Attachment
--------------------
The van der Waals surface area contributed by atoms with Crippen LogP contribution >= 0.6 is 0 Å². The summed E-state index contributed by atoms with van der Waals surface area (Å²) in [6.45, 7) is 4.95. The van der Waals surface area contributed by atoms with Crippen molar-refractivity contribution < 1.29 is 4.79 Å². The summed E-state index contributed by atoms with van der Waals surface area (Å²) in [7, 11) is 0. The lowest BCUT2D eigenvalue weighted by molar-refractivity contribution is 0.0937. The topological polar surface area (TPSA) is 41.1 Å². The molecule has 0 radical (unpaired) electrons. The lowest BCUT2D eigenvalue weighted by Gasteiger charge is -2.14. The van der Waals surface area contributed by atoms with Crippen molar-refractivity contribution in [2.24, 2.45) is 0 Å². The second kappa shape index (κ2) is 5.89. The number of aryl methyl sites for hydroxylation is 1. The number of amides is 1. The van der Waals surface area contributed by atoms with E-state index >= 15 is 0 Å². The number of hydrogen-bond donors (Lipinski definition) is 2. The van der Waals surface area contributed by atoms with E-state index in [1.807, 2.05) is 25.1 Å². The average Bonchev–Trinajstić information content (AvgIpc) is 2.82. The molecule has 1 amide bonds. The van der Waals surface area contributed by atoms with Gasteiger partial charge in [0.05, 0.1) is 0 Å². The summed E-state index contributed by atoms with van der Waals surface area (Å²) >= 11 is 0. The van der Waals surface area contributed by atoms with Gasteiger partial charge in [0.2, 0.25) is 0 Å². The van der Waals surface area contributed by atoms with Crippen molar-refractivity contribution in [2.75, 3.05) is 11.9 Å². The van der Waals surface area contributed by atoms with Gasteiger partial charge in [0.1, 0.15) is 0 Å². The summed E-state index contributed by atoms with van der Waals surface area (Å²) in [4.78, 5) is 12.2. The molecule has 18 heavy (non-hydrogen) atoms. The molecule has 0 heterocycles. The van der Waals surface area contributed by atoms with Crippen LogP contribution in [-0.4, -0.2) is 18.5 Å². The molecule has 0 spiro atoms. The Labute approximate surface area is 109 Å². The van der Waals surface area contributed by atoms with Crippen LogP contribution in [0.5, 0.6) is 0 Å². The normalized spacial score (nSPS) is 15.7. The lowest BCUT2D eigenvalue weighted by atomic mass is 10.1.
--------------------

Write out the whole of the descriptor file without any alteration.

The van der Waals surface area contributed by atoms with Crippen LogP contribution >= 0.6 is 0 Å². The summed E-state index contributed by atoms with van der Waals surface area (Å²) in [6.45, 7) is 4.95. The van der Waals surface area contributed by atoms with Crippen molar-refractivity contribution < 1.29 is 4.79 Å². The summed E-state index contributed by atoms with van der Waals surface area (Å²) in [7, 11) is 0. The lowest BCUT2D eigenvalue weighted by molar-refractivity contribution is 0.0937. The topological polar surface area (TPSA) is 41.1 Å². The molecule has 0 radical (unpaired) electrons. The lowest BCUT2D eigenvalue weighted by Gasteiger charge is -2.14. The van der Waals surface area contributed by atoms with Crippen molar-refractivity contribution in [2.24, 2.45) is 0 Å². The second kappa shape index (κ2) is 5.89. The number of aryl methyl sites for hydroxylation is 1. The number of amides is 1. The van der Waals surface area contributed by atoms with E-state index >= 15 is 0 Å². The number of hydrogen-bond donors (Lipinski definition) is 2. The van der Waals surface area contributed by atoms with E-state index in [1.807, 2.05) is 25.1 Å². The average Bonchev–Trinajstić information content (AvgIpc) is 2.82. The molecule has 1 amide bonds. The van der Waals surface area contributed by atoms with Gasteiger partial charge in [0.05, 0.1) is 0 Å². The summed E-state index contributed by atoms with van der Waals surface area (Å²) >= 11 is 0. The van der Waals surface area contributed by atoms with Gasteiger partial charge in [0.2, 0.25) is 0 Å². The van der Waals surface area contributed by atoms with Crippen molar-refractivity contribution in [2.75, 3.05) is 11.9 Å². The van der Waals surface area contributed by atoms with Gasteiger partial charge in [0.1, 0.15) is 0 Å². The summed E-state index contributed by atoms with van der Waals surface area (Å²) in [4.78, 5) is 12.2. The molecule has 18 heavy (non-hydrogen) atoms. The molecule has 0 heterocycles. The van der Waals surface area contributed by atoms with Crippen LogP contribution in [-0.4, -0.2) is 18.5 Å². The molecule has 0 spiro atoms. The Labute approximate surface area is 109 Å². The van der Waals surface area contributed by atoms with Crippen LogP contribution in [0.5, 0.6) is 0 Å². The normalized spacial score (nSPS) is 15.7. The lowest BCUT2D eigenvalue weighted by atomic mass is 10.1.